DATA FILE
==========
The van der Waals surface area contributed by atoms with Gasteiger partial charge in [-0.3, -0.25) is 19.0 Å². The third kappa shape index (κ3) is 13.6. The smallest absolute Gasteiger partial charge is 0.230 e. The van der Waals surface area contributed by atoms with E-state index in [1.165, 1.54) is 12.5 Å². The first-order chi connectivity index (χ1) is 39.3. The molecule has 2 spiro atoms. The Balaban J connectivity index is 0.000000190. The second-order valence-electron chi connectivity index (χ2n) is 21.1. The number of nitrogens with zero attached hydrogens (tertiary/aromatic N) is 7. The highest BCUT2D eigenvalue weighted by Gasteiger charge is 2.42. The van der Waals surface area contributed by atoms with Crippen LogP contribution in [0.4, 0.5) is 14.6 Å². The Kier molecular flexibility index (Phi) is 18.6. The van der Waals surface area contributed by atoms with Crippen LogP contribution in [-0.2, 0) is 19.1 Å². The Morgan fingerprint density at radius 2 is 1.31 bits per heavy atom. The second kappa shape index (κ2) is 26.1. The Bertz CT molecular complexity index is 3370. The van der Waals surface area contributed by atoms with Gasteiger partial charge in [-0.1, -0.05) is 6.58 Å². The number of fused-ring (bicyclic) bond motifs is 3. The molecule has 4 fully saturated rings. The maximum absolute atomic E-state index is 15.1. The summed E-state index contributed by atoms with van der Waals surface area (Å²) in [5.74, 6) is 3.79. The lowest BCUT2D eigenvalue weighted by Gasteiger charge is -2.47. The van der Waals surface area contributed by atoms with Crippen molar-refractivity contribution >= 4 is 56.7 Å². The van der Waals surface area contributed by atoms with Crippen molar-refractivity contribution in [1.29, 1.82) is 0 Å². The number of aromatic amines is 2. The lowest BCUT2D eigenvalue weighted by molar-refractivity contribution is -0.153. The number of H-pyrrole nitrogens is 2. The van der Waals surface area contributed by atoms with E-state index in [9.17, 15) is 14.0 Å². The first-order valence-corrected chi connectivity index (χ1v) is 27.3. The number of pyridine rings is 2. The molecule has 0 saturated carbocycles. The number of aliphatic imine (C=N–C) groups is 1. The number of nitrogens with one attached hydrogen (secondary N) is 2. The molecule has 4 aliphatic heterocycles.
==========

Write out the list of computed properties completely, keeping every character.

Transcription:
The van der Waals surface area contributed by atoms with Gasteiger partial charge in [-0.3, -0.25) is 19.0 Å². The third kappa shape index (κ3) is 13.6. The smallest absolute Gasteiger partial charge is 0.230 e. The van der Waals surface area contributed by atoms with E-state index in [1.165, 1.54) is 12.5 Å². The first-order chi connectivity index (χ1) is 39.3. The molecule has 2 spiro atoms. The Balaban J connectivity index is 0.000000190. The second-order valence-electron chi connectivity index (χ2n) is 21.1. The number of nitrogens with zero attached hydrogens (tertiary/aromatic N) is 7. The highest BCUT2D eigenvalue weighted by Gasteiger charge is 2.42. The van der Waals surface area contributed by atoms with Crippen LogP contribution in [0.4, 0.5) is 14.6 Å². The Kier molecular flexibility index (Phi) is 18.6. The van der Waals surface area contributed by atoms with Crippen LogP contribution in [-0.2, 0) is 19.1 Å². The Morgan fingerprint density at radius 2 is 1.31 bits per heavy atom. The second kappa shape index (κ2) is 26.1. The Bertz CT molecular complexity index is 3370. The van der Waals surface area contributed by atoms with Gasteiger partial charge in [-0.1, -0.05) is 6.58 Å². The number of fused-ring (bicyclic) bond motifs is 3. The molecule has 4 fully saturated rings. The maximum absolute atomic E-state index is 15.1. The summed E-state index contributed by atoms with van der Waals surface area (Å²) in [5.74, 6) is 3.79. The lowest BCUT2D eigenvalue weighted by Gasteiger charge is -2.47. The van der Waals surface area contributed by atoms with Crippen molar-refractivity contribution >= 4 is 56.7 Å². The van der Waals surface area contributed by atoms with Crippen molar-refractivity contribution in [1.29, 1.82) is 0 Å². The number of aromatic amines is 2. The lowest BCUT2D eigenvalue weighted by molar-refractivity contribution is -0.153. The number of H-pyrrole nitrogens is 2. The van der Waals surface area contributed by atoms with E-state index in [9.17, 15) is 14.0 Å². The first-order valence-corrected chi connectivity index (χ1v) is 27.3. The number of pyridine rings is 2. The molecule has 0 saturated carbocycles. The number of aliphatic imine (C=N–C) groups is 1. The number of nitrogens with one attached hydrogen (secondary N) is 2. The molecule has 4 aliphatic heterocycles.